Now, this news may not excite everyday people who never had to deal with hundreds of terabytes on daily basis. If you do on personal level, then perhaps you have relook at your illegal stash of digital movies. Nah. Just kidding. Do what pleases you (but no quote me, ever). Anyways, scientists over at IBM Research has revealed that they have developed a prototype sputtered magnetic tape which is capable of packing as much as 330 terabytes of uncompressed data.

To put things in perspective, that’s about 330 million books that would occupy a bookshelf stretching “slightly beyond the northeastern to the southwestern most tips of Japan” but in a cartridge that is no bigger than the palm of a grown-ass man’s hand. At 201 gigabits per square inch, it has an areal density that is effectively twenty times over the current state-of-the-art commercial tape drives. Twenty-freaking-times! I’ll say that is a freaking huge leap in mass storage solution which may very well benefit the cloud storage industry which can look to magnetic tape as a viable cold storage option.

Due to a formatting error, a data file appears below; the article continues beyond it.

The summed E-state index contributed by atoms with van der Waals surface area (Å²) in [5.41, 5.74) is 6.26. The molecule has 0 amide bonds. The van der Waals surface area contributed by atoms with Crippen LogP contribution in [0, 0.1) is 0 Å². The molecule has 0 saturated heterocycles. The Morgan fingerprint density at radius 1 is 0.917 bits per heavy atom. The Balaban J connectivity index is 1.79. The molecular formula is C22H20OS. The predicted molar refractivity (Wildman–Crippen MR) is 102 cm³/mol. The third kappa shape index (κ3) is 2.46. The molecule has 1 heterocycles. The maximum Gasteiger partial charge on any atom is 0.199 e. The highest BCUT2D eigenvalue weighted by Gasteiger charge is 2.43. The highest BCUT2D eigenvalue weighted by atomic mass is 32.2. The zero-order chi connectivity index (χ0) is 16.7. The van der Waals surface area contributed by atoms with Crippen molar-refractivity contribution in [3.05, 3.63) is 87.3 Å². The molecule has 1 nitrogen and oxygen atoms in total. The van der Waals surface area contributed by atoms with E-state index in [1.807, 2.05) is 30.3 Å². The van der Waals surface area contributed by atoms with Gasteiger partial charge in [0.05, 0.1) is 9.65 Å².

However, there is no doubt it will be costlier to manufacture as compare to the current magnetic tape technology, but the high capacity it has to offer will eventually outweighs the cost per terabyte, IBM fellow Evangelos Eleftheriou said. Skip ahead for a video if you want more in depth details of this latest development from IBM Research.

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Image: IBM.

via The Verge.

Published by Mike

Avid tech enthusiast, gadget lover, marketing critic and most importantly, love to reason and talk.